Moral Boundaries And Deviant Music: Public Attitudes Toward Heavy Metal And Rap
Since the mid-1980s, collective efforts to define deviant music have focused increasingly on two genres-heavy metal and rap music. Most of these claims assert that heavy metal and rap music represent a type of audio pornography that endorses sexist, violent, and anti-religious behaviors. While scholarly research has addressed a number of issues related to this controversy, few, if any, have examined negative attitudes toward heavy metal and rap music within the general public. Our research uses data from the 1993 General Social Survey to examine the determinants of public attitudes against heavy metal and rap music. Along with selected control variables, we include a number of measures that reflect the claims-making rhetoric of social movement organizations and other moral entrepreneurs. Our analysis focuses on evaluating the degree to which these claims are related to shared attitudes within the general population. © 2000 Taylor & Francis.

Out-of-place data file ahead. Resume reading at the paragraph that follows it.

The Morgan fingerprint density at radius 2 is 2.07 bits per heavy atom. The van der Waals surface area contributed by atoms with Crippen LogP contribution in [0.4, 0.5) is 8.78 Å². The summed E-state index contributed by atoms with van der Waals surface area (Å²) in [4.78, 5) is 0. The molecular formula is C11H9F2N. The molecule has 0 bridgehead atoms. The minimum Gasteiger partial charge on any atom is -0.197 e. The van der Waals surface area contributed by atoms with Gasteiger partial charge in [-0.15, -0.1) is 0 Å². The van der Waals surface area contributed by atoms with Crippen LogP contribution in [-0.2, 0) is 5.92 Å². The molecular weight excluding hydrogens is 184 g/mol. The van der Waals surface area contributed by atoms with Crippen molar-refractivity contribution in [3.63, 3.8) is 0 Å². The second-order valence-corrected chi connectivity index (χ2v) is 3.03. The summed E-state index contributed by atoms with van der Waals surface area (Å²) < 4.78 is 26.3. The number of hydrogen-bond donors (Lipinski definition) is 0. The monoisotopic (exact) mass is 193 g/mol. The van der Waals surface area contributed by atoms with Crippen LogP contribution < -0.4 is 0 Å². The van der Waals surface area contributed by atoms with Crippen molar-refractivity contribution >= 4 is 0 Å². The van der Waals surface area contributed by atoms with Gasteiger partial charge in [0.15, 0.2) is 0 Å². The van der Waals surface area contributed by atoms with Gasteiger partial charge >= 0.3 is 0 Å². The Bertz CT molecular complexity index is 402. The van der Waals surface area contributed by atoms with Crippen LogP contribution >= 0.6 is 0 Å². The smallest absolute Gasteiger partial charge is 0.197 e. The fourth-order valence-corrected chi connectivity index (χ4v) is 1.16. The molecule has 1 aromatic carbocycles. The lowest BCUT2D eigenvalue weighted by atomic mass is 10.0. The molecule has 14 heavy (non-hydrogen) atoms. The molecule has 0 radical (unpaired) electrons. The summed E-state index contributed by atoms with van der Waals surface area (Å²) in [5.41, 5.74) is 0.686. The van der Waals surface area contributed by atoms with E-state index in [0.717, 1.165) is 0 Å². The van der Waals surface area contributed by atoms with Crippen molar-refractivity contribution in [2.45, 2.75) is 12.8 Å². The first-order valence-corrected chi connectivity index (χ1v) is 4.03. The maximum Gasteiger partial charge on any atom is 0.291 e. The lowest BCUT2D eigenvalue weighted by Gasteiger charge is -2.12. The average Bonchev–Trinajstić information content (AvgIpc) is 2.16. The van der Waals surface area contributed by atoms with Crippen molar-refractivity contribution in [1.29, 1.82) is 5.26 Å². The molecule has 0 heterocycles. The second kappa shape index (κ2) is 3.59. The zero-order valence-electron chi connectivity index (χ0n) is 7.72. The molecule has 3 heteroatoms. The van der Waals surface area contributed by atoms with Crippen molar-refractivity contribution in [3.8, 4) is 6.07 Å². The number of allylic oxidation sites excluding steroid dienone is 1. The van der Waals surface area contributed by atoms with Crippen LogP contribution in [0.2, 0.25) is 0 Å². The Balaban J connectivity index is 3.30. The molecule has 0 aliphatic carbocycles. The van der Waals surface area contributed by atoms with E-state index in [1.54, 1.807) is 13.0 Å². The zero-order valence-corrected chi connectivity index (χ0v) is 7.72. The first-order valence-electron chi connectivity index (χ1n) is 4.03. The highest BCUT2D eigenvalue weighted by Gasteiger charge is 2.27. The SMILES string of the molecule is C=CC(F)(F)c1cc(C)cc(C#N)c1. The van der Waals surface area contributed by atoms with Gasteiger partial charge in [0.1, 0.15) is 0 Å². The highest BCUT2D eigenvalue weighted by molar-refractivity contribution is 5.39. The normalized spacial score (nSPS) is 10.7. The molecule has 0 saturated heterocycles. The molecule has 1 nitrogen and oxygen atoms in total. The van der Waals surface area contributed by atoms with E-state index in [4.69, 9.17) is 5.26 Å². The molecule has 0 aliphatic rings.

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Lynxwiler, John and Gay, David, "Moral Boundaries And Deviant Music: Public Attitudes Toward Heavy Metal And Rap" (2000). Scopus Export 2000s. 1104.